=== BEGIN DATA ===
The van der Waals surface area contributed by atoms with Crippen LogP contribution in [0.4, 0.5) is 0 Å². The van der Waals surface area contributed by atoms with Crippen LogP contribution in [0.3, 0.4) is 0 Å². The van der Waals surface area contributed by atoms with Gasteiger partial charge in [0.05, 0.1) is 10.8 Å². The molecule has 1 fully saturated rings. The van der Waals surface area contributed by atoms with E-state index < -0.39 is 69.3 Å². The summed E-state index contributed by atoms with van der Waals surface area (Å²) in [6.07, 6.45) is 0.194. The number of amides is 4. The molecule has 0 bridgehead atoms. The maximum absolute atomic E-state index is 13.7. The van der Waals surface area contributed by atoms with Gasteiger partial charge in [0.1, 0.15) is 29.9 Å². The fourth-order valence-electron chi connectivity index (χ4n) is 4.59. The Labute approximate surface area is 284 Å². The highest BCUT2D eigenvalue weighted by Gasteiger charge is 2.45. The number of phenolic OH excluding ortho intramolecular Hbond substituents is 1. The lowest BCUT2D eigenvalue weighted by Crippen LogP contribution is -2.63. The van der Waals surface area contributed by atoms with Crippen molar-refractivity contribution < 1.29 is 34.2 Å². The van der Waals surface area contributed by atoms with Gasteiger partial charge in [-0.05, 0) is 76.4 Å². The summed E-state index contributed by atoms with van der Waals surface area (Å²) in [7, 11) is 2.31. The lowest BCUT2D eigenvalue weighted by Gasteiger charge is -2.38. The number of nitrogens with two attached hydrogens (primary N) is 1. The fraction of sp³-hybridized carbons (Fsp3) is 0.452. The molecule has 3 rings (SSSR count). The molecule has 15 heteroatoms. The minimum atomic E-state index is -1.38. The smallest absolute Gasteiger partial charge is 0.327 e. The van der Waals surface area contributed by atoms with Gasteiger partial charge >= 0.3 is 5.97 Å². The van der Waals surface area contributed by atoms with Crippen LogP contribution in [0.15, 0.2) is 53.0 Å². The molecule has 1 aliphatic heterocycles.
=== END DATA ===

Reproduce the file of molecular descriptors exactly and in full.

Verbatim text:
The van der Waals surface area contributed by atoms with Crippen LogP contribution in [0.4, 0.5) is 0 Å². The van der Waals surface area contributed by atoms with Crippen LogP contribution in [0.3, 0.4) is 0 Å². The van der Waals surface area contributed by atoms with Gasteiger partial charge in [0.05, 0.1) is 10.8 Å². The molecule has 1 fully saturated rings. The van der Waals surface area contributed by atoms with E-state index < -0.39 is 69.3 Å². The summed E-state index contributed by atoms with van der Waals surface area (Å²) in [6.07, 6.45) is 0.194. The number of amides is 4. The molecule has 0 bridgehead atoms. The maximum absolute atomic E-state index is 13.7. The van der Waals surface area contributed by atoms with Gasteiger partial charge in [0.1, 0.15) is 29.9 Å². The fourth-order valence-electron chi connectivity index (χ4n) is 4.59. The Labute approximate surface area is 284 Å². The highest BCUT2D eigenvalue weighted by Gasteiger charge is 2.45. The number of phenolic OH excluding ortho intramolecular Hbond substituents is 1. The lowest BCUT2D eigenvalue weighted by Crippen LogP contribution is -2.63. The van der Waals surface area contributed by atoms with Crippen molar-refractivity contribution < 1.29 is 34.2 Å². The van der Waals surface area contributed by atoms with Gasteiger partial charge in [-0.05, 0) is 76.4 Å². The summed E-state index contributed by atoms with van der Waals surface area (Å²) in [7, 11) is 2.31. The lowest BCUT2D eigenvalue weighted by Gasteiger charge is -2.38. The number of nitrogens with two attached hydrogens (primary N) is 1. The fraction of sp³-hybridized carbons (Fsp3) is 0.452. The molecule has 3 rings (SSSR count). The molecule has 15 heteroatoms. The minimum atomic E-state index is -1.38. The smallest absolute Gasteiger partial charge is 0.327 e. The van der Waals surface area contributed by atoms with Gasteiger partial charge >= 0.3 is 5.97 Å². The van der Waals surface area contributed by atoms with Crippen LogP contribution in [0.15, 0.2) is 53.0 Å². The molecule has 1 aliphatic heterocycles.